For Big Gear, I love what those guys are trying to do. But I haven’t seen an exhibitor list yet and again, given the distance to get there and what I would do once there, I’m not sure it’s worth the expense for this edition. I’m happy to wait and see how that show grows. But I definitely hope that Kenji and the big gear crew have a successful show.


And regarding the announced industry day, the summit? It won’t shock  you to know that I’m dubious. It feels like an attempt to cram the value of peak outdoor retailer into the day before the festival.  When the summit industry day was announced a ticket went for $495. A couple of weeks later? The price had dropped to $395 and today it sits at $325. Historically when we get closer to an event the price goes up…not down.  So my guess is that more folks are feeling how I’m feeling and not rushing to buy tickets. Maybe if it had been a free entry with a cap of how many could attend I wouldn’t mind spending the travel expense to check it out. But even at $325, that’s an expensive day before travel expenses.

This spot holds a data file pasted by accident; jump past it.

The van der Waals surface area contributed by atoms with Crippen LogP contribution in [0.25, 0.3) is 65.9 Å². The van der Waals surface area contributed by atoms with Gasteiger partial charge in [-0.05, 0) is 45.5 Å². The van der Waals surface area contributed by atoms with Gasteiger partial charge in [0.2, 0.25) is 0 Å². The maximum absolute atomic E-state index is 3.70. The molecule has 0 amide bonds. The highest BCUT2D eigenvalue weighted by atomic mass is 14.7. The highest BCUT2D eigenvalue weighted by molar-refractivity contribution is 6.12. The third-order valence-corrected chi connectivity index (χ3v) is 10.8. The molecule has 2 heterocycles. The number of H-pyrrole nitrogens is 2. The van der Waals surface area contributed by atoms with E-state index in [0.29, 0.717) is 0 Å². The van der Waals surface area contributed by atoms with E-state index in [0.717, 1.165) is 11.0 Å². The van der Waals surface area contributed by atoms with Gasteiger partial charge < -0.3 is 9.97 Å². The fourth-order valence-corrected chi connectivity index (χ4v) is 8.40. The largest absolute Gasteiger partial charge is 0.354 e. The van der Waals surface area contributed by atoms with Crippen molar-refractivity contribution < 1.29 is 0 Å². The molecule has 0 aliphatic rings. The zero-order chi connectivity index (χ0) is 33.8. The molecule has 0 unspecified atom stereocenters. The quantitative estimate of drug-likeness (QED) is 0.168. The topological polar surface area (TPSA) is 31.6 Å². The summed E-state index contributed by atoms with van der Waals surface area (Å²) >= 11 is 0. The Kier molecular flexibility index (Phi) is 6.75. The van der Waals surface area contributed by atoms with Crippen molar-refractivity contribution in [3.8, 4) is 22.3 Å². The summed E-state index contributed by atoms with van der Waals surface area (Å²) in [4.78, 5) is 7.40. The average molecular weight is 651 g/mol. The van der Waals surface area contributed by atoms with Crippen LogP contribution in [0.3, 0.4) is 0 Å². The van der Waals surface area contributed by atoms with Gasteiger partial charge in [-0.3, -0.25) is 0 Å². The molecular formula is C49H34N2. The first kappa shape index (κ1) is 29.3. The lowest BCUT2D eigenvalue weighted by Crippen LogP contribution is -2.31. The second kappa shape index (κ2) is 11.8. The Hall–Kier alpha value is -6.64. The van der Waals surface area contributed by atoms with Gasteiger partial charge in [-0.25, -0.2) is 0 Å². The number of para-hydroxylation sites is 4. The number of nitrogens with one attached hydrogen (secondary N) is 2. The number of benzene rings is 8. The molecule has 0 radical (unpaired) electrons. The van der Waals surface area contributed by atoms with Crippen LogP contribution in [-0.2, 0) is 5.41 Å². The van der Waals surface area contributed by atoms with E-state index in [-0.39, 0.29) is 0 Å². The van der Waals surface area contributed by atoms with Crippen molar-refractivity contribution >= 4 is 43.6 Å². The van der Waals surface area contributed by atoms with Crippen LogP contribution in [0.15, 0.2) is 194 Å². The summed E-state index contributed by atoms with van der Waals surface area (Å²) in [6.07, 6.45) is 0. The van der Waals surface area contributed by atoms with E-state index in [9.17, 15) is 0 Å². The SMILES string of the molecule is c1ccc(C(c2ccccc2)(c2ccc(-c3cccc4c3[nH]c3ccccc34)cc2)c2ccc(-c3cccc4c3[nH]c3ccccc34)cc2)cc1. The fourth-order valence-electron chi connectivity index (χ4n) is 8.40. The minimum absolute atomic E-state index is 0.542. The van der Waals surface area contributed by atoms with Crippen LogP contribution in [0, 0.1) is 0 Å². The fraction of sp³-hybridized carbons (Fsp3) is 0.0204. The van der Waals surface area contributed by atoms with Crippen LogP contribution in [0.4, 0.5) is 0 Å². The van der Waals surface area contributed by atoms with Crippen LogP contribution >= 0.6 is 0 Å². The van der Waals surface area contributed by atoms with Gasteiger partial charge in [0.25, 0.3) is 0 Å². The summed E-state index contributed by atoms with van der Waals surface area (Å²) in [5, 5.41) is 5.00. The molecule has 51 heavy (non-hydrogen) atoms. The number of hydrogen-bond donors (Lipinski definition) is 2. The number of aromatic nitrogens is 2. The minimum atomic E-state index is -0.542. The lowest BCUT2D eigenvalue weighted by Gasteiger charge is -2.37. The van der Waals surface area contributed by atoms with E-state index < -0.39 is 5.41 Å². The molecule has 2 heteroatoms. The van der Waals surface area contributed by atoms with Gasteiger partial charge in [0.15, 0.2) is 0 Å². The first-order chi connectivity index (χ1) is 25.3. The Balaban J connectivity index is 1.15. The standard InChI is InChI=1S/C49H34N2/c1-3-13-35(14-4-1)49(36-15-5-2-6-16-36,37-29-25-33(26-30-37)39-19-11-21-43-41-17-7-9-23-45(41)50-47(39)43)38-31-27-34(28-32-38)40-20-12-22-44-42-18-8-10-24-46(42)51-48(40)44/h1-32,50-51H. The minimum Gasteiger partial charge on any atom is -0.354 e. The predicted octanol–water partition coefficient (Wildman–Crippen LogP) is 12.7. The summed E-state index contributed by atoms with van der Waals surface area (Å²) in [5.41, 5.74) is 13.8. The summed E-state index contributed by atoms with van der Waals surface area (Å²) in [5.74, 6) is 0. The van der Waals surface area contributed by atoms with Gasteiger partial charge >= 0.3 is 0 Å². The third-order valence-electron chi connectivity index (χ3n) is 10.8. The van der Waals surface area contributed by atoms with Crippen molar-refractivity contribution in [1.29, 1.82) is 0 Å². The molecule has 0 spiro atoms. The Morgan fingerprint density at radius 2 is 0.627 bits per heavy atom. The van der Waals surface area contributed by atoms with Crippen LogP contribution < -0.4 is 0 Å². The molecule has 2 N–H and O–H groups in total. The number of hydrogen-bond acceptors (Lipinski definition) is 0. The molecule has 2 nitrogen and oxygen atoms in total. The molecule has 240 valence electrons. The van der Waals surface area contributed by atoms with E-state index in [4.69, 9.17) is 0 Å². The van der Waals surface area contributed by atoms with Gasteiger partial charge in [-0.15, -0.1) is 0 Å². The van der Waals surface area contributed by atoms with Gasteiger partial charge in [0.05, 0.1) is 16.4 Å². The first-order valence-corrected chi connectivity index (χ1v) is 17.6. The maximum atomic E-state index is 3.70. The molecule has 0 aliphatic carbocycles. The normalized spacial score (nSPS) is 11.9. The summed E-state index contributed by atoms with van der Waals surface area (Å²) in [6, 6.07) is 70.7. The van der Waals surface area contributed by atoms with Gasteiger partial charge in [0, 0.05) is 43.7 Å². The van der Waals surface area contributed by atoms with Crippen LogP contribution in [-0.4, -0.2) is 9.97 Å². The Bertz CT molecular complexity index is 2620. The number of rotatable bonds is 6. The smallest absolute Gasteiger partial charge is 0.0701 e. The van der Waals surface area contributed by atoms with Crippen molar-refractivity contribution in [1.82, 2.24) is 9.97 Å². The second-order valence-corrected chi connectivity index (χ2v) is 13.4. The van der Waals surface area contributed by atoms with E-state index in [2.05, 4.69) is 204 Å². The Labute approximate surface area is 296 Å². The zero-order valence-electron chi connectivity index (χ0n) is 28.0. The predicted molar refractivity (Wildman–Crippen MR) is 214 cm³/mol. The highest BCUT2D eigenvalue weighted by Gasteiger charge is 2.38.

The fact is that much of the core human powered outdoor industry has lost faith in just about anything when it comes to Outside. So trying to cram in as much as they are during the first iteration of this festival it’s too much for me to believe it will be worth going. I’d rather go to a place that has like 3 items on the menu but will change your life because those 3 things are so good than go to the cheesecake factory where there are 1500 things on the menu but none of them is even above average.